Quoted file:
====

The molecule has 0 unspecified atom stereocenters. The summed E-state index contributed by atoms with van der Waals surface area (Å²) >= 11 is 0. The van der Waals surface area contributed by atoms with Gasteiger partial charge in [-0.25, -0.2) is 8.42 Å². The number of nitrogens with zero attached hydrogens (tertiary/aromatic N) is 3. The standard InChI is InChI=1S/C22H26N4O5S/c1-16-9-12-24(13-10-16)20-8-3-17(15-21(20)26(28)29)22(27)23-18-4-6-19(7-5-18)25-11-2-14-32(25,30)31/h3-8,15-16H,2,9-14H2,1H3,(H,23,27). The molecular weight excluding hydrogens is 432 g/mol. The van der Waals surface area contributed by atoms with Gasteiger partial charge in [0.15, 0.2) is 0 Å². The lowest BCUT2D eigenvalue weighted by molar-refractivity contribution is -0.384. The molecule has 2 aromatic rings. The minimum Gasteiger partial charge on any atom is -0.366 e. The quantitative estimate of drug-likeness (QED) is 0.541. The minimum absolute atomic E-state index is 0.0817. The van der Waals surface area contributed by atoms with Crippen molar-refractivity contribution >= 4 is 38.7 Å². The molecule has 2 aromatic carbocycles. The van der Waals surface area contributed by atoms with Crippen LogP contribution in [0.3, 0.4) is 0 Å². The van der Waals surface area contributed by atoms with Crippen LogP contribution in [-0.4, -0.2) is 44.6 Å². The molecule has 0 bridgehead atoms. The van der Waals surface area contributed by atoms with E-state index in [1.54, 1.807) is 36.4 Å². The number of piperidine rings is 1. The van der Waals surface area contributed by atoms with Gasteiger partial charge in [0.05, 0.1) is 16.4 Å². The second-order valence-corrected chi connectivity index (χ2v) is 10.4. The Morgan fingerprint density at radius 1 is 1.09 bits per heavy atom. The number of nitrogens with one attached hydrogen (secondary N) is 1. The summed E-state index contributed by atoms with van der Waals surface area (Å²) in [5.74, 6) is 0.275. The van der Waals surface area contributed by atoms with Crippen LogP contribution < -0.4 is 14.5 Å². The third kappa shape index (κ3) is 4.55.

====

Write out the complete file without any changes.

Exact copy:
The molecule has 0 unspecified atom stereocenters. The summed E-state index contributed by atoms with van der Waals surface area (Å²) >= 11 is 0. The van der Waals surface area contributed by atoms with Gasteiger partial charge in [-0.25, -0.2) is 8.42 Å². The number of nitrogens with zero attached hydrogens (tertiary/aromatic N) is 3. The standard InChI is InChI=1S/C22H26N4O5S/c1-16-9-12-24(13-10-16)20-8-3-17(15-21(20)26(28)29)22(27)23-18-4-6-19(7-5-18)25-11-2-14-32(25,30)31/h3-8,15-16H,2,9-14H2,1H3,(H,23,27). The molecular weight excluding hydrogens is 432 g/mol. The van der Waals surface area contributed by atoms with Gasteiger partial charge in [0.15, 0.2) is 0 Å². The lowest BCUT2D eigenvalue weighted by molar-refractivity contribution is -0.384. The molecule has 2 aromatic rings. The minimum Gasteiger partial charge on any atom is -0.366 e. The quantitative estimate of drug-likeness (QED) is 0.541. The minimum absolute atomic E-state index is 0.0817. The van der Waals surface area contributed by atoms with Crippen molar-refractivity contribution >= 4 is 38.7 Å². The molecule has 2 aromatic carbocycles. The van der Waals surface area contributed by atoms with Crippen LogP contribution in [0.3, 0.4) is 0 Å². The van der Waals surface area contributed by atoms with Crippen LogP contribution in [-0.4, -0.2) is 44.6 Å². The molecule has 0 bridgehead atoms. The van der Waals surface area contributed by atoms with E-state index in [1.54, 1.807) is 36.4 Å². The number of piperidine rings is 1. The van der Waals surface area contributed by atoms with Gasteiger partial charge in [0.05, 0.1) is 16.4 Å². The second-order valence-corrected chi connectivity index (χ2v) is 10.4. The Morgan fingerprint density at radius 1 is 1.09 bits per heavy atom. The number of nitrogens with one attached hydrogen (secondary N) is 1. The summed E-state index contributed by atoms with van der Waals surface area (Å²) in [5.74, 6) is 0.275. The van der Waals surface area contributed by atoms with Crippen LogP contribution < -0.4 is 14.5 Å². The third kappa shape index (κ3) is 4.55.